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How compensation and services impact employee classification

On Behalf of | Nov 3, 2023 | Employment Law |

In New York, employees and employers might engage in a disagreement as to how the relationship is classified. Being categorized as an employee vs. an independent contractor can play a significant role in many aspects including wages and employee protections.

Employees are granted certain rights under the law regarding what they are paid, supervision, hours they work and more. A contractor is not subject to these constraints. Keys in determining whether there is an employer-employee relationship include how the person is compensated and the services they perform. Assessing these factors is imperative to defining the relationship.

Worker status can hinge on compensation and services

A worker who is wondering whether they are an employee or not should look at how they are paid. In general, if a person is paid hourly, gets a salary or works on commissions, they are an employee. There can also be other benefits such as being repaid for expenses they paid out of pocket.

An independent contractor would be paid for the work they do, but is not expected to receive these forms of payment. For example, if a person is hired to paint an office and they have their own painting business, they are getting paid a flat rate for the work they are doing. That person is not an employee. If a maintenance worker is asked to paint and they are drawing a regular salary, they are an employee.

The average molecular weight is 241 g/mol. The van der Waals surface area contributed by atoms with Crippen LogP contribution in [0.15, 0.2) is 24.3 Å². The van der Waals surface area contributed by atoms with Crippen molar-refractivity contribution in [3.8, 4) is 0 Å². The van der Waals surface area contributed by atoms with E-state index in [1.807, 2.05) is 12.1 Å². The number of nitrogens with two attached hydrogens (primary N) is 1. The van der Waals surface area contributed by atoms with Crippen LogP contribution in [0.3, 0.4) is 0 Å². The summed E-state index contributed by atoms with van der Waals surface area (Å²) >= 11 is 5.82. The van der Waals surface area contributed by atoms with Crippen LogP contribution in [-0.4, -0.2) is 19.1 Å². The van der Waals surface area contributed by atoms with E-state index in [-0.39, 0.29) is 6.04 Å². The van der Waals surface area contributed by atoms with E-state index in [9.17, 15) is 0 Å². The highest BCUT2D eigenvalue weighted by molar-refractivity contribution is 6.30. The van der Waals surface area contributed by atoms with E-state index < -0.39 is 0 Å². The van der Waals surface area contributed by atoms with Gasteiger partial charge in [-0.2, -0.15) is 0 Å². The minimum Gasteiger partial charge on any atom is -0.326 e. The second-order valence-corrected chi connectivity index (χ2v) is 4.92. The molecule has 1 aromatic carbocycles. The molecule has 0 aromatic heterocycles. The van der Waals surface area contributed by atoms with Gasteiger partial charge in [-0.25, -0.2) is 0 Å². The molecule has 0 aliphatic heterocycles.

The classification can be based on how much control the employer has over the work the person is doing. When important parts of the services the worker is performing are under the control of the employer, they are likely an employee.

Misclassified workers can be deprived of their rights

Many workers are unaware of whether they are employees or independent contractors and do not receive fair treatment because of it. They could lose out on income and benefits they would otherwise be entitled to if they were accurately classified.

Employers who misclassify workers and do not grant them the rights and benefits they are supposed to get should be held accountable. That can include getting payment that is owed, receiving overtime wages and being compensated for items they purchased for the work.

In many instances, people who are questioning their status are fearful of facing consequences for speaking out. They need to be apprised of their rights and know what can be done to ensure they are treated properly according to the law and classification of employees.